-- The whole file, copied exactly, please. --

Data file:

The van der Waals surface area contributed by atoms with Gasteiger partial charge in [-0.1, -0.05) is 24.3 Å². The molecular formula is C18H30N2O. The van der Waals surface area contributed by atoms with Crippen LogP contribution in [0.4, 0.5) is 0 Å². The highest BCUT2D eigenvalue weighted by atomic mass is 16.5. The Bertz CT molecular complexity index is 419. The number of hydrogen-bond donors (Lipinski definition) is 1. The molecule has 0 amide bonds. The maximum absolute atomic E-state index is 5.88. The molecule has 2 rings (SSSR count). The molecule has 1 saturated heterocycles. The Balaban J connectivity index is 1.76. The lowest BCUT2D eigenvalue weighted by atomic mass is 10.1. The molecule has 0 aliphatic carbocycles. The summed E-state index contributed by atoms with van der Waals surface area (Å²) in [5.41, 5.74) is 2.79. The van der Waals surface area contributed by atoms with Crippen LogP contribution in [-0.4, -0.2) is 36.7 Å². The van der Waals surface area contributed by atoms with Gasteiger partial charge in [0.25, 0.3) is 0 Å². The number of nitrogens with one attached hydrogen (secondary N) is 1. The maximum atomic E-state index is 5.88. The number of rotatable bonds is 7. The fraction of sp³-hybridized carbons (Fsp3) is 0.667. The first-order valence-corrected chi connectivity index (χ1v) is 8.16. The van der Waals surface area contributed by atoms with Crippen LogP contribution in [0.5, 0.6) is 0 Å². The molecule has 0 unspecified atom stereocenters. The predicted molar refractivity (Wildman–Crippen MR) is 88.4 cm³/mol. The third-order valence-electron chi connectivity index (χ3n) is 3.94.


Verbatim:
The van der Waals surface area contributed by atoms with Gasteiger partial charge in [-0.1, -0.05) is 24.3 Å². The molecular formula is C18H30N2O. The van der Waals surface area contributed by atoms with Crippen LogP contribution in [0.4, 0.5) is 0 Å². The highest BCUT2D eigenvalue weighted by atomic mass is 16.5. The Bertz CT molecular complexity index is 419. The number of hydrogen-bond donors (Lipinski definition) is 1. The molecule has 0 amide bonds. The maximum absolute atomic E-state index is 5.88. The molecule has 2 rings (SSSR count). The molecule has 1 saturated heterocycles. The Balaban J connectivity index is 1.76. The lowest BCUT2D eigenvalue weighted by atomic mass is 10.1. The molecule has 0 aliphatic carbocycles. The summed E-state index contributed by atoms with van der Waals surface area (Å²) in [5.41, 5.74) is 2.79. The van der Waals surface area contributed by atoms with Crippen LogP contribution in [-0.4, -0.2) is 36.7 Å². The van der Waals surface area contributed by atoms with Gasteiger partial charge in [0.25, 0.3) is 0 Å². The number of nitrogens with one attached hydrogen (secondary N) is 1. The maximum atomic E-state index is 5.88. The number of rotatable bonds is 7. The fraction of sp³-hybridized carbons (Fsp3) is 0.667. The first-order valence-corrected chi connectivity index (χ1v) is 8.16. The van der Waals surface area contributed by atoms with Crippen LogP contribution in [0.5, 0.6) is 0 Å². The molecule has 0 unspecified atom stereocenters. The predicted molar refractivity (Wildman–Crippen MR) is 88.4 cm³/mol. The third-order valence-electron chi connectivity index (χ3n) is 3.94.